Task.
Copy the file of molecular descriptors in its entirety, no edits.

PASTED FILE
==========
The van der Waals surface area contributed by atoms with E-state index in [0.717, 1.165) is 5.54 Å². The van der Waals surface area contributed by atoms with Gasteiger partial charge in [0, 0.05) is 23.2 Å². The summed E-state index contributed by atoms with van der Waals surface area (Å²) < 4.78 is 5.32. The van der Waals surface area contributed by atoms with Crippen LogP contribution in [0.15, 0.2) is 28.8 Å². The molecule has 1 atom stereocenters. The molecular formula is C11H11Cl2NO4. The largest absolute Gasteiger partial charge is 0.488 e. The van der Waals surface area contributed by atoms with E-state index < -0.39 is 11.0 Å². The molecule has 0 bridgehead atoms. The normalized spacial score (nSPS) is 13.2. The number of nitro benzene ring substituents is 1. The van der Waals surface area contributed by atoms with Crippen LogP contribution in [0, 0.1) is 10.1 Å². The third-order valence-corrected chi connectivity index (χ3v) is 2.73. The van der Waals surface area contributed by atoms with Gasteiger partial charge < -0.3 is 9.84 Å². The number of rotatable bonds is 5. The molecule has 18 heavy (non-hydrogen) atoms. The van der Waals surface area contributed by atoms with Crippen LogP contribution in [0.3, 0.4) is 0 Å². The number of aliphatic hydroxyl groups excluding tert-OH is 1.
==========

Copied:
The van der Waals surface area contributed by atoms with E-state index in [0.717, 1.165) is 5.54 Å². The van der Waals surface area contributed by atoms with Gasteiger partial charge in [0, 0.05) is 23.2 Å². The summed E-state index contributed by atoms with van der Waals surface area (Å²) < 4.78 is 5.32. The van der Waals surface area contributed by atoms with Crippen LogP contribution in [0.15, 0.2) is 28.8 Å². The molecule has 1 atom stereocenters. The molecular formula is C11H11Cl2NO4. The largest absolute Gasteiger partial charge is 0.488 e. The van der Waals surface area contributed by atoms with E-state index < -0.39 is 11.0 Å². The molecule has 0 bridgehead atoms. The normalized spacial score (nSPS) is 13.2. The number of nitro benzene ring substituents is 1. The van der Waals surface area contributed by atoms with Crippen LogP contribution in [0, 0.1) is 10.1 Å². The third-order valence-corrected chi connectivity index (χ3v) is 2.73. The van der Waals surface area contributed by atoms with Gasteiger partial charge < -0.3 is 9.84 Å². The number of rotatable bonds is 5. The molecule has 18 heavy (non-hydrogen) atoms. The van der Waals surface area contributed by atoms with Crippen LogP contribution in [0.3, 0.4) is 0 Å². The number of aliphatic hydroxyl groups excluding tert-OH is 1.